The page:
How to Cultivate Daydreams

Today, I’m honored to be hosted on the Conquering Writer’s Block & Summoning Inspiration blog tour by Amber Starfire. Stop by her blog to read the interview. Below is a sneak peek:

In the CD, you talk about the importance of daydreaming. If someone isn’t a natural daydreamer, how can he or she cultivate this skill?

If you’re a writer, chances are you know how to daydream. Cultivating daydreamsl is just a matter of learning how to be still, absorb the world around you, and communicate with yourself. I recommend lots of alone time for writers. Long walks are a favorite daydreaming activity for me, but I also utilize mental downtime when my hands are busy on mindless tasks (washing dishes, pulling weeds, scooping snow) that leave my imagination free to roam. Also, if you’re in a place where it’s possible, don’t be afraid to verbalize. Crazy people talk to themselves—but so do creative people! Verbalizing thoughts and trying out the weight of words in our mouths can solidify our dreams into memorable ideas.

Sign Up Today

hwba sidebar pic

Sign up to receive K.M. Weiland’s e-letter and receive her free e-book Crafting Unforgettable Characters: A Hands-On Introduction to Bringing Your Characters to Life.

About K.M. Weiland | @KMWeiland

K.M. Weiland is the award-winning and internationally-published author of the acclaimed writing guides Outlining Your Novel, Structuring Your Novel, and Creating Character Arcs. A native of western Nebraska, she writes historical and fantasy novels and mentors authors on her award-winning website Helping Writers Become Authors.


  1. Sometimes my daydreams become deep and I feel I must speak them aloud-especially if they involve dialogue.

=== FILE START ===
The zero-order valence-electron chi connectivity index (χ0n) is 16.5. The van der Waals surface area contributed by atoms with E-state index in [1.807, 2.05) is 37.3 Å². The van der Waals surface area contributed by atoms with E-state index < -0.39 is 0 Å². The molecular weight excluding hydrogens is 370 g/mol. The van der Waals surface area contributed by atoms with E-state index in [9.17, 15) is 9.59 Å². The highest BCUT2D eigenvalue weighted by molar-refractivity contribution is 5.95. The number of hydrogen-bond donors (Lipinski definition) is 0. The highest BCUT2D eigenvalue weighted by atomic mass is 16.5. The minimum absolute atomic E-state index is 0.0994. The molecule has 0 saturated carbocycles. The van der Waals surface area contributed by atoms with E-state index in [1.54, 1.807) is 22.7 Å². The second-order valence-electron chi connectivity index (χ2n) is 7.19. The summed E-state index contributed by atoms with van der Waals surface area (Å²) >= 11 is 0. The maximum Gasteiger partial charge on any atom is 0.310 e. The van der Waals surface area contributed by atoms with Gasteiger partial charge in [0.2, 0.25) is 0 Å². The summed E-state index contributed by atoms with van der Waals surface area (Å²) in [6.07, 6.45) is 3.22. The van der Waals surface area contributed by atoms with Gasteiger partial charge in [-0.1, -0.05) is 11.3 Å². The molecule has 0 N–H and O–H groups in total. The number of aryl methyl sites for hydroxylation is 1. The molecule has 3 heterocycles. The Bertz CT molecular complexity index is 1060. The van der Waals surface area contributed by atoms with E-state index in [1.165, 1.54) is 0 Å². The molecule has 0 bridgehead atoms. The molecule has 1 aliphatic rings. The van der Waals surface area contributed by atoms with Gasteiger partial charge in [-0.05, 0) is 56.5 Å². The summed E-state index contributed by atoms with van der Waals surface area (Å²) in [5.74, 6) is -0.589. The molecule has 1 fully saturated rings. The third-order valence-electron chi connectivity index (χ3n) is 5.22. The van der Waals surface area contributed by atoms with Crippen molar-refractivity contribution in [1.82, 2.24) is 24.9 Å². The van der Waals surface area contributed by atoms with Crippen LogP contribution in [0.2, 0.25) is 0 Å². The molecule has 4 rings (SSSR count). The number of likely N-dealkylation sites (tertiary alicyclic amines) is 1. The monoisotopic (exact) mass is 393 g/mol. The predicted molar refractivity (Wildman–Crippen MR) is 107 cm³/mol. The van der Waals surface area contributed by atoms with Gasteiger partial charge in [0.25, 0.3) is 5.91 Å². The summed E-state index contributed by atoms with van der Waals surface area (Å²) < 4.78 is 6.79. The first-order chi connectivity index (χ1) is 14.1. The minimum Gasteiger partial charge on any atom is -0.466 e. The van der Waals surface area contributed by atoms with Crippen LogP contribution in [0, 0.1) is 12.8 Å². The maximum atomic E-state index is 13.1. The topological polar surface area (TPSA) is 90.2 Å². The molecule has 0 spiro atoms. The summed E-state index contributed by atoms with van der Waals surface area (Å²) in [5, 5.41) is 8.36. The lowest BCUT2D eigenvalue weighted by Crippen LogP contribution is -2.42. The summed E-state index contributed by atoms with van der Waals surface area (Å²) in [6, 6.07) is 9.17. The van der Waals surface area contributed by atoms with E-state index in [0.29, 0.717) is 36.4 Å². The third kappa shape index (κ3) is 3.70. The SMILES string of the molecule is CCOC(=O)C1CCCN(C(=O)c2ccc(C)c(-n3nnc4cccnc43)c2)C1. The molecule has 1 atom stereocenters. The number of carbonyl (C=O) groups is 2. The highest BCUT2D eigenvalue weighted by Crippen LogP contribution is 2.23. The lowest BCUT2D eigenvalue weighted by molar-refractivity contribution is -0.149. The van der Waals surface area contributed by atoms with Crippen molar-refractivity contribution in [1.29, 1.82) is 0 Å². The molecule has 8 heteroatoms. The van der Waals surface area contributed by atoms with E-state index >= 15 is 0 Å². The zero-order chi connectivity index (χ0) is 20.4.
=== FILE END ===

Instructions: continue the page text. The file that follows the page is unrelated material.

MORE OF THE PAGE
2. The subconscious is a strange and wonderful place. We’re all in a constant process of learning how to trap the gems on a conscious level before they bob down out of reach again.

  3. Daydreaming becomes easier the more one does it: it can become quite addictive, at times, but that often leads to a good story.


  4. LOVE this post… I remember in elementary school we used to get in trouble for “daydreaming.” I wonder if kids still get scolded for that… Thanks, Katie~ :o)

  5. @Sun: It is addictive, and it’s wonderful!

    @LTM: Sometimes I think writers are just folks who didn’t get bullied out of the childhood habit of daydreaming.

  6. I totally agree with this, daydreaming has been really important for the character development of a book I am planning to write.

  7. Although I could probably sit down at the computer and brainstorm a “cold” story, my best ideas are always that just drift into my mind via daydreams. Couldn’t live without them!

  8. I used to talk with myself since I was a kid. Hadn’t realized until now that this just shows how creative I am 😉

Leave a Reply

This site uses Akismet to reduce spam. Learn how your comment data is processed.